HMS Sultan Visits USA
A team of classes and staff from the Royal Navy Air Engineering & Survival School (RNAESS), HMS Sultan visited the USA in order to equip the future Fleet Air Arm (FAA) engineers with experience of the F-35 Joint Strike Fighter and fixed-wing carrier based aviation.
Junior Officers from the Systems Engineering and Management Course (Air Engineers) (SEMC(AE)) 12/01 were joined by their Senior Upper Yardmen (SUY) counterparts and 3 members of RNAESS staff on a week-long visit.
The trip began with a visit to the Joint Program Office in Washington DC where the students were given briefs on all aspects of the F-35 project.
These detailed the UK’s involvement in the project, the aircraft’s capabilities, logistical support and the Long Lead Specialist Skills Programme which ensures that key skills are maintained during the UK’s carrier strike capability gap through exchange jobs with the US Navy.
With a sense of great anticipation the group made their way down the east coast to Naval Air Station Patuxent (Pax) River, home to the US Navy’s Test and Evaluation Squadrons. It was here that they were given their first look at the F-35 with tours given by the team of embedded FAA maintainers.
All were struck by the change in characteristics from traditional aircraft, however this was a vital part of the visit made all the more worthwhile by the facilitators’ willingness to talk the junior Air Engineer Officers (AEOs) through the engineering design process.
The visit to Pax also included a trip to see the X-47B, the Unmanned Combat Air Vehicle Demonstrator which has recently completed the first ever entirely automated take-off and landing on the USS George H W Bush.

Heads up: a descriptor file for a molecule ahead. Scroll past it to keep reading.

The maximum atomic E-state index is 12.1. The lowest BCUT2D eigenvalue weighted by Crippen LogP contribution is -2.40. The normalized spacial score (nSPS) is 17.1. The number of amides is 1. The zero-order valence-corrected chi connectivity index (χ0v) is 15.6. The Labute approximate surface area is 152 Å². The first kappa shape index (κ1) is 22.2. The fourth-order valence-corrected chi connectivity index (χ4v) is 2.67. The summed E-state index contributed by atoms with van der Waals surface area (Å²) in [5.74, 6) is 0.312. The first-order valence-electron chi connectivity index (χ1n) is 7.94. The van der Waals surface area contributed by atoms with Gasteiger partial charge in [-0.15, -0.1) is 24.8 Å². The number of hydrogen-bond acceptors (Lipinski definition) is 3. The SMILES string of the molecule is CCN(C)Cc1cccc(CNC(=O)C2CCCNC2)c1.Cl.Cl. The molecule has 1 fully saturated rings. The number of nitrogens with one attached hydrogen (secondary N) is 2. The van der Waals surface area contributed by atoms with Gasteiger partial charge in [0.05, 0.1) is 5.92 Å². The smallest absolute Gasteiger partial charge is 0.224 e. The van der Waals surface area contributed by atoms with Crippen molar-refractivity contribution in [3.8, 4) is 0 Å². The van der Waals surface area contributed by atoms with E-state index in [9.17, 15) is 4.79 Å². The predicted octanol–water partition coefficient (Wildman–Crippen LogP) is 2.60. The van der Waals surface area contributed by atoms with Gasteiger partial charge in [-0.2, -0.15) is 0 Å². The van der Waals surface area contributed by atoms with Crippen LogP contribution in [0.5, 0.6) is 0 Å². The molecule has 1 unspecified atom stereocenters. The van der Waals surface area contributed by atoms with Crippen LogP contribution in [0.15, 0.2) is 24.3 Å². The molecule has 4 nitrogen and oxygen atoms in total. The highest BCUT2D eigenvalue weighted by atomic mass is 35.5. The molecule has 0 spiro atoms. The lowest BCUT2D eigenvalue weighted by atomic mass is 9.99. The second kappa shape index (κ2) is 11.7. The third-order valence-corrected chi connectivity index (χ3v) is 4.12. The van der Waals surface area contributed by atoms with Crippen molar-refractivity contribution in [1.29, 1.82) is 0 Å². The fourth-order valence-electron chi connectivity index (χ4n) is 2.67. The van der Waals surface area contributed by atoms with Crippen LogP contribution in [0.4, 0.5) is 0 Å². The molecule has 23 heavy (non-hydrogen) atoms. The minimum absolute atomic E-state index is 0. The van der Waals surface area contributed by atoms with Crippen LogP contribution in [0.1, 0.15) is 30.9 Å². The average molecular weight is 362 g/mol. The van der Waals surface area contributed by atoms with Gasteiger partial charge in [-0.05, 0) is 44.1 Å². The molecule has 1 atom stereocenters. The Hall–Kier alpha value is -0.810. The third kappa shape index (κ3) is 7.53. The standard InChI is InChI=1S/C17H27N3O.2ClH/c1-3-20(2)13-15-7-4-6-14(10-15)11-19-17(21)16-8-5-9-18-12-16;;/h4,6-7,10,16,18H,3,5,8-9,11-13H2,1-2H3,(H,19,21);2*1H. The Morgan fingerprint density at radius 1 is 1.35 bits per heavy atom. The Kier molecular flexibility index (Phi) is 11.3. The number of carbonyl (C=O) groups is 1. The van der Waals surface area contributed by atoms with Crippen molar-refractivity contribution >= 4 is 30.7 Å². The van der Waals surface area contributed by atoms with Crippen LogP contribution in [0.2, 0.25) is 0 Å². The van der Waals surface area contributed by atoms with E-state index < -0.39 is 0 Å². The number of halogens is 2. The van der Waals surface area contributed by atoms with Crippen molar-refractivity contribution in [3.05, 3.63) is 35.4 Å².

Whilst F-35 is a 5th Generation stealth fighter, the X-47B is an example of what the future of military aviation may hold.
On completion of exploring the test and evaluation centres associated with both fixed wing and rotary wing aviation, the group moved on to the carrier strike aspect of the trip with a liaison visit to the USS Dwight D Eisenhower which was alongside in Norfolk Naval Base.
One of 10 nuclear carriers, the shear scale of the ship was one of its most impressive features, with the vessels are so large that they have to go around South America to get to the Pacific rather than use the Panama Canal.
A well organised tour was followed by a brief from their Commander Air equivalent (one of 10 Captains on-board) who explained the way in which the busy flight deck operates in order to achieve simultaneous landings and take-offs at 45 second intervals.
Another day, another base, this time Naval Air Station Oceana, home to the F-18 Super Hornets, where the sheer scale of the US Navy’s aviation assets was realised with a trip up the Air Traffic Control Tower.
A glance across the airfield revealed upwards of 70 aircraft on the line prepared for the days flying. Amazingly this was just half the usual number with many Squadrons deployed.
A tour of one of the Squadrons escorted by a FAA exchange pilot highlighted the ability of the aircraft and subsequent enlightening discussions with the Squadron’s Senior Maintenance Rating highlighted the similarities and differences in the way the US and UK go about their business and ensured everyone from the UK embarks on their first Squadron jobs with a good understanding of what to expect in the future.
The final training element of the visit saw the team back in Washington visiting the RAF Liaison Officer (RAFLO), who provided a brief on organising the movement of aircraft, personnel and equipment across the globe; and crisis management.
En route to the Airport to return home, a quick tour of aviation history was taken in at the Steven F. Udvar-Hazy Centre. Amongst numerous aircraft, the museum plays host to the famed Enola Gay, responsible for dropping the nuclear bomb ‘Little Boy’ on Hiroshima, and the quite spectacular Space Shuttle ‘Discovery’.
With everything completed the team headed home, well equipped from the experiences gained throughout the week. On landing back Lieutenant Hazelle Garton, who was one of the officers accompanying the classes said:
“The sheer scale of the operations observed during our visit to the USA was impressive. Both the students and staff involved with the trip will benefit from the vital experience of seeing the aircraft that will soon be operating in the UK and the high-tempo that is achieved during carrier strike operations.”
Press Release, October 01, 2013; Image: Royal Navy